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University College Dublin launches investigation after student newspaper exposes Facebook ‘ring’

Incident reignites topics of on-campus lad culture and sexism, as students' union begins offering consent classes, urging university management to 'come completely on board'

Aftab Ali
Student Editor
Wednesday 10 February 2016 16:49
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A university has had to launch an investigation after its student newspaper apparently exposed a Facebook “ring” where male students have been allegedly sharing and rating indecent images of their female peers without their consent.

According to University College Dublin’s (UCD) The College Tribune paper, around 200 agricultural science students are involved in the group where they are said to be sharing “stories about girls they had sex with, shared nudes, and then posted the girls’ Facebook pages where they’d all rate them out of ten,” reports the paper.

The paper has also said this isn’t the first time agricultural science students have landed in bother with a controversial Facebook group. Last March, another private online group - allegedly called ‘Girls I’d shift if I was tipsy’ - “objectified and degraded” women.

Students’ union president Marcus O’Halloran was also reportedly implicated in that group. However, The College Tribune said he “strongly” denied any involvement and, claiming to stamp out on-campus lad culture, said: “I have no knowledge of their existence. If I had any evidence, I would forward it to the relevant college authorities.”

Now, though, the university has had to interfere in the wake of The College Tribune’s report and, in a response to the allegations, UCD said: “The university expects each and every one of its students to respect the dignity of all others at all times and in all circumstances.

Following the appearance of an article in a student newspaper, the university has launched an investigation into the alleged behaviour of a group of students on a Facebook group chat.”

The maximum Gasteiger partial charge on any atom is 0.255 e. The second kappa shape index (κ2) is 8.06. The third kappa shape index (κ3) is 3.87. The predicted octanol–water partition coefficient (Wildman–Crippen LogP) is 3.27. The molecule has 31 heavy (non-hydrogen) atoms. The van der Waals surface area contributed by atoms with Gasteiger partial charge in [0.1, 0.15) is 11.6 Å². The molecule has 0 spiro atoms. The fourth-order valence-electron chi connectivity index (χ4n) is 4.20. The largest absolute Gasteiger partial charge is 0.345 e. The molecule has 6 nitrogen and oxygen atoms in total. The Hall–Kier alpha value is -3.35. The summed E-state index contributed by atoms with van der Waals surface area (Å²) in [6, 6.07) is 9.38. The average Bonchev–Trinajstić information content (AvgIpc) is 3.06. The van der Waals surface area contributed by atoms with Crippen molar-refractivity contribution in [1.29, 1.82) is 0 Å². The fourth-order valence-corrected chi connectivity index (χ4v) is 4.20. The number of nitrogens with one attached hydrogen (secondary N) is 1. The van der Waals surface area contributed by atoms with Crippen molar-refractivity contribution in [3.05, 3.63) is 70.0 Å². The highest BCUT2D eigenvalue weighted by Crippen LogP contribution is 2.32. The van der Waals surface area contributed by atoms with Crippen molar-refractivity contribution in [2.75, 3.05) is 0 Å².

The statement added how UCD is doing “everything it can” to establish the facts around the existence of the online group, adding: “This includes contacting all students in the faculty and asking anyone who has any information to come forward in confidence as a matter of urgency.”

The institution concluded its response by highlighting how breaches of the student code “may result in sanctions up to, and including, expulsion from the university.”

The UDC Student’ Union (UCDSU) also responded to the article with a statement of its own in which it encouraged students with any information get in touch with the police.

It said: “We completely condemn this behaviour and anyone who engages in it - it is sexual violence.

“We requested The College Tribune inform an Garda Síochána immediately upon media queries to us which suggested they might have evidence of a revenge porn ring.”

The incident has now only reignited the topic of lad culture and on-campus sexism, and social media users have been voicing their opinions online using the hashtag #UCD200.

BuzzFeed News has also reported how it has seen an email from UCD president Professor Mark Rogers in which the head explained the investigation was “progressing” and UCD’s “primary concern is to support any vulnerable student victimised by this alleged activity”.

Author Louise O’Neill - who spearheaded a UCD consent campaign in October 2015 - issued a statement in which she urged female students to “police yourself. She added: “I want us to stand in solidarity with the women whose photos are shared. They have done NOTHING wrong. They are not the ones who should be ashamed or embarrassed or guilty. I CAN’T DEAL with people saying girls just shouldn’t send nudes.”

The UCDSU has since reinforced its “consent campaign.” In a statement, the union urged university management to “come completely on board” and help fund “badly needed policy changes.” It continued: “Including mandatory sexual consent workshops, clearly communicated procedures to report sexual harassment, assault, rape and revenge porn, and a comprehensive survey of our population to better map student experience of sexual harassment, assault, rape and revenge porn.”

The UCDSU also called on university management to work alongside “to ensure visible, adequate campus supports for survivors of sexual violence.”

If you feel youve been affected by any of the issues in this article, please visit Victim Support for either men or women for help and advice

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